I have been feeling a bit melancholy this past month. I am not sure why, but maybe it has something to do with my strange job. As the director of Operation Mercy, there are two things that make my job particularly strange. When I am not traveling to Iraq, Afghanistan, Yemen or the other eight countries where Operation Mercy works, I live and work in Örebro, arguably one of Sweden’s most beautiful cities. The contrasts between where I live and the places where most of my colleagues live are startling. For example, Sweden is ranked 3rd (i.e. top 5%) in the Corruption Perception Index. The countries where Operation Mercy works are all ranked in the bottom 10% (with Iraq 161st, Sudan 165th, and Afghanistan 166th of 167) in corruption index. The Global Peace Index ranks Sweden in top 10% (13th) of the most peaceful country on earth but ranks almost all of the countries Operation Mercy works in the bottom 10% as the most violent and dangerous countries on earth (with Yemen 147th, Sudan 156th, Afghanistan 160th, Iraq 161st out of 162). The same general pattern is true whether we look at life expectancy, literacy, or happiness indexes. The contrasts between Sweden and Operation Mercy’s project countries is extreme. I find it strange traveling back and forth between these contrasting places.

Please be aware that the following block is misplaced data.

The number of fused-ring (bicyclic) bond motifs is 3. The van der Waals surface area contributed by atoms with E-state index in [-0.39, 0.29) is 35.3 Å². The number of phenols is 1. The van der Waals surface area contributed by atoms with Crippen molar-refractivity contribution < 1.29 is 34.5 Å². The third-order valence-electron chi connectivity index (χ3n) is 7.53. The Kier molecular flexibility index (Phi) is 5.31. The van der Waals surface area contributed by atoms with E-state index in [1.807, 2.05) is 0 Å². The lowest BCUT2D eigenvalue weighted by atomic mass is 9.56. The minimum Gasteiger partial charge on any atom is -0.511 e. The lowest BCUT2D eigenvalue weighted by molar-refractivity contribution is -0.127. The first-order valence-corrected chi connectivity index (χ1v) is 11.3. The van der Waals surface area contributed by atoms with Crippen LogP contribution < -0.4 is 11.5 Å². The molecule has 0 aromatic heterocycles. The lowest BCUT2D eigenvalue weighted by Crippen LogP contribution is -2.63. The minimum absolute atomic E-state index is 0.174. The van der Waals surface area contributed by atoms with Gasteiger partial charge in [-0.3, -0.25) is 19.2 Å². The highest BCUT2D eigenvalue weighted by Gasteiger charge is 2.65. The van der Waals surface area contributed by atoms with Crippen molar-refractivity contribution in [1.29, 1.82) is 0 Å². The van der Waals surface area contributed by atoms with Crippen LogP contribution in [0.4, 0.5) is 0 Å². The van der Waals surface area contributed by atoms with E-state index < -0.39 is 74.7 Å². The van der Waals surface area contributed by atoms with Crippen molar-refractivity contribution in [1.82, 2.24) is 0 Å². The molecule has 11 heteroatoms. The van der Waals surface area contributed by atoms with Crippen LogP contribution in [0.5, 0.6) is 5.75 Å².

The second strange thing about my job is different but related to the first. It also has to do with finding a balance between two contrasting realities. It has to do with the contrast between things needing celebration and things needing mourning. At any given moment, there is always something to celebrate and something to mourn. For example, Operation Mercy has helped lower the infant mortality rate in Afghanistan, but still infant mortality in Afghanistan remains one of the worst in the world. Operation Mercy has facilitated many hundreds of children with disabilities in Tajikistan to have hope for a better life. Yet still many hundreds continue to be in seemingly hopeless situations. There are many great things going on that should be celebrated. Lives are changing and progress is being made; but not everywhere and not for everyone…probably not for most. My job is strange because there is always a juggling act taking place between contrasting realities.

I think anyone else who wants to remain hopeful and optimistic without putting our heads in the sand experiences the same tensions, especially the contrast between celebrating and mourning. Optimism and realism are at times strange bedfellows.